I spent about a year researching and contacting distillers. I found a producer I was happy with and worked with them to perfect a recipe based on feedback from focus groups. I wanted something, clean, smooth and classically Russian, with the very best quality ingredients available. I knew what made a good base spirit from my whiskey days, so I had that as a starting point. Our partner’s head engineers are great, they really know their stuff and helped us create an absolutely mind-blowing vodka at a really honest price. In terms of the packaging, I just played around on Photoshop until I had something I was happy with. The artwork is by an Australian artist – he’s brilliant!
What are the Russians saying about an Irish man producing vodka?
To be honest, the reaction has been overwhelmingly positive. Russians are very proud of their culture, and rightly so. Most of them like to see a ‘Westerner’ casting it in a positive light. I have a few friends in the Russian economic ministry from my days at the Irish embassy, and they’ve been really helpful.
Russia needs to diversify its exports at the moment and reduce reliance on oil and gas. Vodka is something they do well, and having an Irishman selling it arguably makes the job easier – we’re pretty likable folks!
Do you drink vodka much?
I love vodka, but not exclusively – I also like beer, whiskey and gin. Anything well made. I go for quality over quantity – I think that’s a trend in alcohol generally at the moment, and it’s great. I would rather people buy a bottle of Ishka once every couple of months than five bottles of Smirnoff!
What’s your favourite way to drink vodka?
In Russia, you drink quality vodka ice-cold and straight, with some specific snacks on the side. It’s a really fun and sociable way to enjoy your vodka.
I like Borodinsky rye toast with salo (bacon fat) and mustard, or pickled mushrooms and gherkins.
Obviously in Europe, we have much more of a cocktail culture – I really like this sour twist with two very Russian ingredient (raspberries and cranberry juice).
I call it the Malina:
- 50 ml of Ishka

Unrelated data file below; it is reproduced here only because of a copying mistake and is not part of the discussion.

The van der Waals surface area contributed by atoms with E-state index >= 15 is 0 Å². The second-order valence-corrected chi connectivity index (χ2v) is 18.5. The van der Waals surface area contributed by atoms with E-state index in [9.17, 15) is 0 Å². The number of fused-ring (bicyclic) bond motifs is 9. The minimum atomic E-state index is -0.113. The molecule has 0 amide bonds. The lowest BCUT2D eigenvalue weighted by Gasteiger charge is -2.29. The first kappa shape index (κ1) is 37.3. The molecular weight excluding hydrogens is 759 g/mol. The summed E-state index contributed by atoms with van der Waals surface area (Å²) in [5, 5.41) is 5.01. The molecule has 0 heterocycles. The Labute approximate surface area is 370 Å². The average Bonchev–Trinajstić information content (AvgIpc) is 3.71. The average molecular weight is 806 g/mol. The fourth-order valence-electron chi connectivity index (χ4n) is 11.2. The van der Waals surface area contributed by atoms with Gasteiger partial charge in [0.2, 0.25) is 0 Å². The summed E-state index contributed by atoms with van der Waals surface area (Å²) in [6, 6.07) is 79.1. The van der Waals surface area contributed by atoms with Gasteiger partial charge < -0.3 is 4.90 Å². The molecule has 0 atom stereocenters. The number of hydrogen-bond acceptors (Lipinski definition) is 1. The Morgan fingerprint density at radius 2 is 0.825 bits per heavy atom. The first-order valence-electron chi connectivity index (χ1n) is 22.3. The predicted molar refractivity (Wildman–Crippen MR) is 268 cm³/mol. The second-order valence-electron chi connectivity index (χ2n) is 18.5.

- 8 Raspberries, muddled
- Juice of half a lime
- Dash of cranberry juice and simple syrup
- Egg white
- Shake, strain and serve with a dash of bitters.
What’s your favourite thing to toast to? Do you toast?
Of course! You don’t spend two years living in Russia without toasting! It’s something we have in British and Irish culture too, but it’s not so common. It depends on the occasion. Generally, I toast to friendship. Russians are deeply loyal people, and take their friendships very seriously. I respect that.
Who is this drink for?
Ishka is an authentic Russian vodka for people who don’t drink rubbish. It’s for people who want the highest-quality vodka available, but don’t buy into the marketing nonsense involved in charging £35 – £100 or more for a bottle.
Is vodka essentially a Russian drink?
Ah – that old debate! If we look at etymology, we can establish pretty clearly that it’s a Slavic drink. There are a lot of Slavic countries that make great vodka. Even so, it was actually Italians that first brought distilling apparatuses to the areas that correspond to modern-day Russia and Poland. Of course, anybody can make vodka, but the Russians have been perfecting it for a long time. They know what they’re doing. I’m open to trying drinks from anywhere, but generally I drink my whiskey Irish, my gin English and my vodka Russian.
If you like Patrick’s philosophy and ethos behind Ishka, why not get involved to support his campaign and treat yourself to this pure water of life. Click here to find out more.